50-unit seniors complex officially opens in Powassan

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A ribbon-cutting ceremony Tuesday morning marked the official opening of The Meadow View, a 50-unit seniors complex in Powassan that helps provide a mix of affordable and market rate housing to people who are at least 55 years old.

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The ribbon-cutting featured people and organizations associated with the multi-million dollar project which was finished on time and on budget.

The project was the vision of Non-Profit Housing Organization for Almaguin Highlands (NOAH) and a plaque honouring the former chair of NOAH, Bill Atkinson and the NOAH board, will hang in the common room at The Meadow View.

“Without Bill this would not have been here,” said Rick Zanussi, chair of the Parry Sound District Social Services Administration Board.

The DSSAB is The Meadow View’s property manager and the agency also backed the loan to build the seniors’ complex.

Atkinson was on hand for the event and said the building was the result of a group of people meeting in Sundridge four years ago with the goal of building a seniors unit in that community on donated land.

Atkinson said when the donor withdrew the land, the project was relocated to Powassan thanks to the municipality transferring land it owned to the groups involved with the build.

The federal and provincial governments were key contributors to the project.

Nipissing-Timiskaming MP Anthony Rota could not attend the opening but communications director Matthew Sookram read a prepared statement from Rota who said a building like The Meadow View was desperately needed to create affordable seniors housing.

Rota’s statement referred to the federal government continuing to support this type of housing in the future nationally, adding the nature of the Powassan project will spur innovative housing research and create more opportunities for a new generation of different forms of housing like mixed and affordable units.

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Nipissing Progressive Conservative candidate and incumbent MPP Vic Fedeli noted that all three levels of government came together to make The Meadow View happen.

Fedeli said the result is a very modern building the builders and DSSAB made possible.

Powassan Mayor Peter McIsaac thanked the organizations for the seniors complex and noted this makes it possible for future growth in the community.

McIsaac added Ontario needs more of these types of buildings.

DSSAB chair Rick Zanussi built off McIsaac’s words, saying The Meadow View will have a lasting effect on the community and allows people who once left the town to return.

Zanussi said the DSSAB owns about 210 housing units across the Parry Sound District, but that still isn’t enough to help people in need.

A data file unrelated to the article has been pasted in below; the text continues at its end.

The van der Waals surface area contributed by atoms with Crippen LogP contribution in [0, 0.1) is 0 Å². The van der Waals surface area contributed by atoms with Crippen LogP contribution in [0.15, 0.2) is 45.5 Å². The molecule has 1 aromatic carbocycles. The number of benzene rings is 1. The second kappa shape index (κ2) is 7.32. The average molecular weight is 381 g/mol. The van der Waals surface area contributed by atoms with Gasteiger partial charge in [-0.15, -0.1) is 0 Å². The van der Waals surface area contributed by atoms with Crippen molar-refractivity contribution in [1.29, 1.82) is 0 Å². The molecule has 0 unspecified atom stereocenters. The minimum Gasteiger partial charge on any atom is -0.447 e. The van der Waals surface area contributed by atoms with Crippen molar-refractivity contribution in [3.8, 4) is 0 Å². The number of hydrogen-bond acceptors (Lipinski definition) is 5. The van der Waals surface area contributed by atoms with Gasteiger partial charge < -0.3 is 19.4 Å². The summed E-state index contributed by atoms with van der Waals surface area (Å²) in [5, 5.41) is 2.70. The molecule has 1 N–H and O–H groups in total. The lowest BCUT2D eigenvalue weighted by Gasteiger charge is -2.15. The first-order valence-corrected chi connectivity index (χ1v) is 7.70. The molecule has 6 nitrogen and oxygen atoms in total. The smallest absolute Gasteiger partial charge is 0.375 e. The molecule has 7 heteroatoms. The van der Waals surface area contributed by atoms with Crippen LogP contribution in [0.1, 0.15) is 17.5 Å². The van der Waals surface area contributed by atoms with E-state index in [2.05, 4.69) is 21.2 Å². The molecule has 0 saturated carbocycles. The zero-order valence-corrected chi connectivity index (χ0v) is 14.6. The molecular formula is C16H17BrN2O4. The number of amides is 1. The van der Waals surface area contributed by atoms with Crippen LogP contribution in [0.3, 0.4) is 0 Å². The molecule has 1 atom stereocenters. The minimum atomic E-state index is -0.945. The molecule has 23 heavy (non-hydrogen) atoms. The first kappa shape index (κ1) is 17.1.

Zanussi emphasized how collaboration between governments and groups can produce a positive outcome like The Meadow View.

Following the ribbon-cutting, The Nugget spoke to Zanussi in more detail about those behind the construction, especially Descon Construction of North Bay.

“I’m not a salesperson for these guys but they did an absolutely incredible job,” Zanussi said.

The Meadow View in Powassan is now about half occupied. The three-storey building was built on time and on budget by Descon Construction of North Bay. It was designed by Bertrand Wheeler Architecture of North Bay.Rocco Frangione Photo
The Meadow View in Powassan is now about half occupied. The three-storey building was built on time and on budget by Descon Construction of North Bay. It was designed by Bertrand Wheeler Architecture of North Bay.Rocco Frangione Photo

The project was started in the fall of 2020 when Ontario was still in the middle of the COVID pandemic and Zanussi gave kudos to Descon for not only finishing on time but getting the project done within the budget.

“And that’s difficult to do in the best of times,” Zanussi said.

Zanussi said despite supply chain issues COVID caused, the Descon team had the foresight to plan well ahead and navigate through the pandemic.

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This was the first time the DSSAB had used Descon Construction.

The Meadow View was designed by Bertrand Wheeler Architecture of North Bay.

Seniors began moving into The Meadow View shortly after construction ended in February.

Tammy MacKenzie, DSSAB’s Chief Administration Officer, says the building is approaching the half capacity mark and expects occupancy to pick up steam with the official opening now over.

Half of the 50 units provide subsidized housing.

In total, The Meadow View has 18 one-bedroom apartments, six two-bedroom apartments and 26 studio units.

Rentals start at $850 a month and the rate for affordable units is set at 20 per cent below the average market rent for the area.

The building has on-site laundry, stainless steel appliances, air conditioning and two elevators so residents can get up to the second and third floors.

The units have walk-in showers, there is a community outdoor pavilion and also a common room on the ground floor.

Although restrictions may apply, The Meadow View allows pets and the building, located at 175 Big Bend Avenue, has a huge parking lot.

Seniors can apply online at to rent space at The Meadow View and to learn more about the building.

Rocco Frangione is a Local Journalism Initiative reporter who works out of the North Bay Nugget. The Local Journalism Initiative is funded by the Government of Canada.

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